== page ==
Thursday, March 27, 2008

We are Stardust

We truly live in amazing times.

Moons of Saturn spewing water vapor and organic compounds.

Somewher, the late Sir Arthur C. Clarke is smiling.

Through the plume
Cindy Tumiel: Express-News

A greatly enhanced and colorized image of the Saturn moon Enceladus shows the continuously erupting plume that Cassini flew through. The basic building blocks of living organisms abound on the mysterious and distant moon, scientists said.

If Old Faithful didn't impress you enough, picture this — pressurized water vapor spewing hundreds of miles into the air from deep cracks in the ground that are as long as the distance between San Antonio and Austin.

That is what a geyser is like on Enceladus, one of the 52 named moons circling Saturn. The space probe Cassini flew through the plume this month, two years after a geyser-like region was detected along the south pole of the exotic moon that is roughly the size of Arizona.

Cassini's scientists, including several from San Antonio's Southwest Research Institute, observed pristine water vapor and organic compounds erupting continuously from the interior of the moon and traveling into space at a speed of 1,000 mph. The findings excited and intrigued scientists, who said Enceladus' content more closely resembles a comet than a barren and rocky satellite.
"What something like a comet is doing orbiting Saturn is a very interesting question," said Hunter Waite, a space scientist from Southwest Research Institute who is part of the Cassini science team. "This is going to make us think a second time about the formation of the Saturn system."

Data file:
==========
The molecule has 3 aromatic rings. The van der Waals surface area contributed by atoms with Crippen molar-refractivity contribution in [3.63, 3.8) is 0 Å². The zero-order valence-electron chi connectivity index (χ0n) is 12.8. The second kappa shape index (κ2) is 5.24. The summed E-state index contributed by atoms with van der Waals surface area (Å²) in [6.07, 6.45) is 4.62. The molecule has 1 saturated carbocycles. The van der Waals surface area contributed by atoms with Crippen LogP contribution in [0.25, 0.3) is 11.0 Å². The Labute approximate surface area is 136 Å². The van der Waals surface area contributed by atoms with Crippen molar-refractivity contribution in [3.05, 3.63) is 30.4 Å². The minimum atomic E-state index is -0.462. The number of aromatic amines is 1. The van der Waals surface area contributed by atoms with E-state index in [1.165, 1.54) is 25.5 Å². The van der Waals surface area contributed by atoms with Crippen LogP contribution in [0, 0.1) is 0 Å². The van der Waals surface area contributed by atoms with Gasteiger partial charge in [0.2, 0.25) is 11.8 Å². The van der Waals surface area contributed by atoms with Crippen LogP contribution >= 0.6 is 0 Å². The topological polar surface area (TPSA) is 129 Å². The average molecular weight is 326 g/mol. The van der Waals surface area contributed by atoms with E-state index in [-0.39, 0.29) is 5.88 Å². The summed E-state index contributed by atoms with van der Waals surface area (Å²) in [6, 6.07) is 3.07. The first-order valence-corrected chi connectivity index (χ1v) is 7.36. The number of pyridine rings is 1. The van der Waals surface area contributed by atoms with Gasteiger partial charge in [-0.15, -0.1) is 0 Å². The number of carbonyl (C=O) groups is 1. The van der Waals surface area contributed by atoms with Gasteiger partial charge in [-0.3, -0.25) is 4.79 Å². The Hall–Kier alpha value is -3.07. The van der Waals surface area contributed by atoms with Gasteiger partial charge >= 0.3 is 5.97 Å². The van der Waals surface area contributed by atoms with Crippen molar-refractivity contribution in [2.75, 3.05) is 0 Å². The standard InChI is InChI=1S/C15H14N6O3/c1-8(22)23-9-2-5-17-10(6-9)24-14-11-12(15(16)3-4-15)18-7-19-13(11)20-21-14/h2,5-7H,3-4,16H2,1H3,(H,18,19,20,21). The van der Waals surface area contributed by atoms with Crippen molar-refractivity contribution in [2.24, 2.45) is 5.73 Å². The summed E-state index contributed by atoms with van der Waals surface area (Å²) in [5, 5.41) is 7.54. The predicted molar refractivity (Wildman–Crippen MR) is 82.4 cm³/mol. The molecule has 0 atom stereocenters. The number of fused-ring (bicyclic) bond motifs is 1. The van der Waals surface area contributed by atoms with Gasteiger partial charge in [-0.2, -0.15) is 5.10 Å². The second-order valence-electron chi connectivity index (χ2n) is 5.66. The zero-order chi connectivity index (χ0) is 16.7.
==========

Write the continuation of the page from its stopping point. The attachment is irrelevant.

Waite, who led the effort to analyze the chemistry of the plume, found it was composed of more than 90 percent water vapor and ice crystals, with small amounts of organic compounds like methane and propane. On Earth, these compounds result from decayed living material, something that isn't happening on frozen and distant Enceladus, he said.

But with water ice, organic compounds and energy from the geothermal eruptions, the basic building blocks of living organisms abound on the mysterious and distant moon, scientists said.

"Organics are clearly there in an abundance beyond what we expected," Waite said Wednesday at a news conference on the findings at NASA headquarters.

Cassini also detected heat in the geysers, which erupt from four parallel cracks, each about 80 miles long, covering the satellite's southern pole. Surface temperatures around the geyser spouts are about minus 135 degrees. That is plenty cold, but it still is 200 degrees warmer than other regions of the moon, said John Spencer, another Southwest Research Institute scientist. This suggests some powerful source of heat in the interior of the moon, he said.
"It means we have a great deal of energy being delivered to the surface in this region," Spencer said. "It is entirely possible that we have liquid water not too far below the surface of these fractures."
Cassini flew within 100 miles of the surface of Enceladus during the trip. Another fly-by is planned for later this year, when the probe will come within 30 miles of the surface and use its imaging instruments to map finer details about surface features on the moon.